Cockrings have been made of hard materials like metal, plastic, wood, and stone since the beginning of cockrings. Long before the advent of elastomers and silicone. Yet I encounter a lot of misinformation about solid-state cockrings, often accompanied by Emergency Room horror stories of rings getting stuck.
Using a metal ring is incredibly dangerous and I highly suggest you stop. Cock rings are made to be stretchy so that they can be removed easily. If you become too erect and the metal ring can’t be taken off, you risk cutting off blood flow and severely injuring yourself. Real cock rings can be found as cheap at $3, please invest in one of those. — Respectable Tumblr Sex Advice Blog
There is nothing incredibly dangerous about rigid rings, nor are “real” cockrings made of stretchy materials. If that were the case, chastity devices and such would be putting people into hospitals on a regular basis, and they aren’t. There are, however, a few things you want to be aware of when using a rigid cockring:
SIZE— You don’t want to size too far down, if at all, from the natural snug measurement of your anatomy. How do you know the right size?
- Use a piece of string, narrow ribbon, or shoelace (my favorite) and bring it up behind your nuts up around the base of your dick, where it meets your body. Pull this comfortably snug but NOT tight. Mark your shoelace on both sides where it overlaps.
- Measure the distance between the two marks. This will give you the circumference of your cock-n-balls. For some brands, this is all you need. But for most brands, who size based on diameter, there’s one more step.
- Divide your circumference by π (aka 3.14) to get your diameter.
MATERIALS— It’s true that with cheap metals, which may contain things like zinc, people can develop or have allergies. Most decent metal cockrings are made from surgical stainless steel, niobium, tungsten, or in some cases gold or titanium. These are the same materials used for body piercings, and are totally safe. Generally if you have a metal allergy you probably already know about it from mishaps with necklaces or mood rings won in vending machines.
PROPER USAGE— It is also correct that you shouldn’t wear a cockring that provides constriction of bloodflow (which not all cockrings do- some are more designed for perineum stimulation, while others are often sized with no constriction and are worn for aesthetic reasons) for too long. Typically 20-30 minutes of active constriction if the whole package is involved, an hour or so if just the shaft. If you experience discomfort or a loss of sensation while using ANY ring, rigid or stretchy, remove it.
Yes- rigid rings are harder to remove while erect. The key is to relax and go gently. If you stress, your blood pressure goes up, and the erection says firmer. Lube can help. Sometimes you can work your balls out of the ring during an erection, depending on the anatomy you’re working with, sometimes you can’t. Applying a cool cloth can help to return things to their flaccid state and make removal easier. If you absolutely cannot remove ANY form of cockring, you can head to your local ER. They’ve seen it all before (trust me- people have livetweeted the removal of all manner of foreign objects lost in rectums), and can help remove the ring.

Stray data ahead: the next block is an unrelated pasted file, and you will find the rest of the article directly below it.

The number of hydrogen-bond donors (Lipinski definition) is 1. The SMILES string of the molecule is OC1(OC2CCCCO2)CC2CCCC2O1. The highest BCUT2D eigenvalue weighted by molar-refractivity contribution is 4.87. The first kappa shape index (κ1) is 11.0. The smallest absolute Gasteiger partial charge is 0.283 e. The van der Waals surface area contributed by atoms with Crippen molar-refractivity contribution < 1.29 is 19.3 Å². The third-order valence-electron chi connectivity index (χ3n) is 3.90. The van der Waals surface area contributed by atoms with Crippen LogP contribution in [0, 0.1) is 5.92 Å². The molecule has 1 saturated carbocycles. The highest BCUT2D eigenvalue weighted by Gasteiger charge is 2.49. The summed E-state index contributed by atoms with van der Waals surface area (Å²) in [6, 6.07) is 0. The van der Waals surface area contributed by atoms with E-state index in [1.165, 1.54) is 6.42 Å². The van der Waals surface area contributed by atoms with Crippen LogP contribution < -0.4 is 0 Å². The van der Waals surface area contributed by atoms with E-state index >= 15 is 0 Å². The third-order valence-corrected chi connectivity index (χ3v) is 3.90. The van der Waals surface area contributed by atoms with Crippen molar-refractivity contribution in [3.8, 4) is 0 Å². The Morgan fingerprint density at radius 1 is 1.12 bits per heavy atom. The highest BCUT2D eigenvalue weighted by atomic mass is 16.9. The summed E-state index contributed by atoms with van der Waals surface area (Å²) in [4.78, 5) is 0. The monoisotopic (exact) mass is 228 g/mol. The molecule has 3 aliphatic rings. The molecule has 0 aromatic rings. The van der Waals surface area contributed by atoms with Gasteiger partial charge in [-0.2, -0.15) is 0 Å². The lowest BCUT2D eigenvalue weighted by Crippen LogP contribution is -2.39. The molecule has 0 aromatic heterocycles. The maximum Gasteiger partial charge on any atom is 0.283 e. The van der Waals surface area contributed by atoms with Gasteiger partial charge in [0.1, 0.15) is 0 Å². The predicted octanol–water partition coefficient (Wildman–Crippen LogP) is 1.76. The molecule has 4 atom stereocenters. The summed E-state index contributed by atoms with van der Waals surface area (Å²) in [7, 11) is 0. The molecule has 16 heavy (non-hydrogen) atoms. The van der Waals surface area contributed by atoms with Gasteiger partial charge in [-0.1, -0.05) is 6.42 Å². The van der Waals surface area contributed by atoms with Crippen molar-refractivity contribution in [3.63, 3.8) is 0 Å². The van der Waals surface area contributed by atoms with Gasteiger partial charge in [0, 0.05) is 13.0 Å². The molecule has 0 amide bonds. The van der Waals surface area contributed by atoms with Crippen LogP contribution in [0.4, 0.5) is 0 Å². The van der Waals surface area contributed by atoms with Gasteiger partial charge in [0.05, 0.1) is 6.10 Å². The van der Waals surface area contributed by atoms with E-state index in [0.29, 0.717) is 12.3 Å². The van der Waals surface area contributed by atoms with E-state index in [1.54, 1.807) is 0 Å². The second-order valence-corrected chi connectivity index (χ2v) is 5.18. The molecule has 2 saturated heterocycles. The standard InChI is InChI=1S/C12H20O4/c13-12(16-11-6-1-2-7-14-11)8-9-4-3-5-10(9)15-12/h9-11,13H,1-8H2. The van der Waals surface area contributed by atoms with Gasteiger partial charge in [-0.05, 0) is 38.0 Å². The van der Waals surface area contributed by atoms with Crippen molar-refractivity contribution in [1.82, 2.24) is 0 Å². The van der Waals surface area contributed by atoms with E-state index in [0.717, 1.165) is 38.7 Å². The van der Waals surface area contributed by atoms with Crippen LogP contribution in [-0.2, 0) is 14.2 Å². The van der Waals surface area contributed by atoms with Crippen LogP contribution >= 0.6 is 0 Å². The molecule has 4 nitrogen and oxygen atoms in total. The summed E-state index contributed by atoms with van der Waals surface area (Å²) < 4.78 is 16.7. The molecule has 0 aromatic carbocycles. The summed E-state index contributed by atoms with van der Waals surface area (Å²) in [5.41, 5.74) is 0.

The following are some favourite cockrings which have passed the Good Idea Meter test amongst my friends, colleagues, and myself:
- Velv’Or J’Naja is great for those looking for a comfortable rigid ring that provides a bit of perineal stimulation. After gifting one to a friend I received the most romantic text ever: “I am wearing the J’Naja and the pressure against my perineum makes me think of you~” Apparently it also meant shopping at Costco got extra interesting, and having sex with watermelons was more-than-briefly considered.
- Nob Essence’s Rendezvous ring is beautiful wood for your, well…
- basic sets like these Chrome Rings are great for testing out sizes before investing in something fancy (and can double as o-rings in a strap-on harness)
- Mr. S Leather has a glorious selection of all things cockring and it’s pretty hard to go wrong with any of them. Bonus “How to put on (and remove) a Metal Cockring” video on their classic Anodized Aluminum Ring page.
- Body jewellery, particularly the “captive ball ring” style, or even sized finger-rings can be great for those of us working with bodies which are more than a few standard deviations away from the majority cockring market. Measuring is pretty much the same, though you’ll want to familiarise yourself with your country’s ring sizing scale.
If you like the look and the idea of a rigid ring, but aren’t quite ready to commit to something which can’t be removed with a pair of safety shears? Tantus makes nice silicone versions of the classic and teardrop style rings, also Laid makes sightly stretchier but quite firm rings and slings, any of which would make a great alternative to a metal ring.
Used properly, rigid cockrings won’t send you to the hospital or make your dick fall off. Just make sure your materials are sound and you’re choosing the right one for your body. Just like any other sex utensil your first foray isn’t the place to get overly ambitious. And remember, if it can get a boner you can put a ring on it and it’ll probably feel pretty good.
- Of course there are some legitimate cases of people making Bad Decisions With Their Penis Accessories, but they are far from the norm [↩]
- testicles, testicular implants, plump labia majora, saline-infused tissue, or whatever other part of your body you deem to be your nuts in this situation [↩]
- Which is where your ring should rest. But you knew that right? [↩]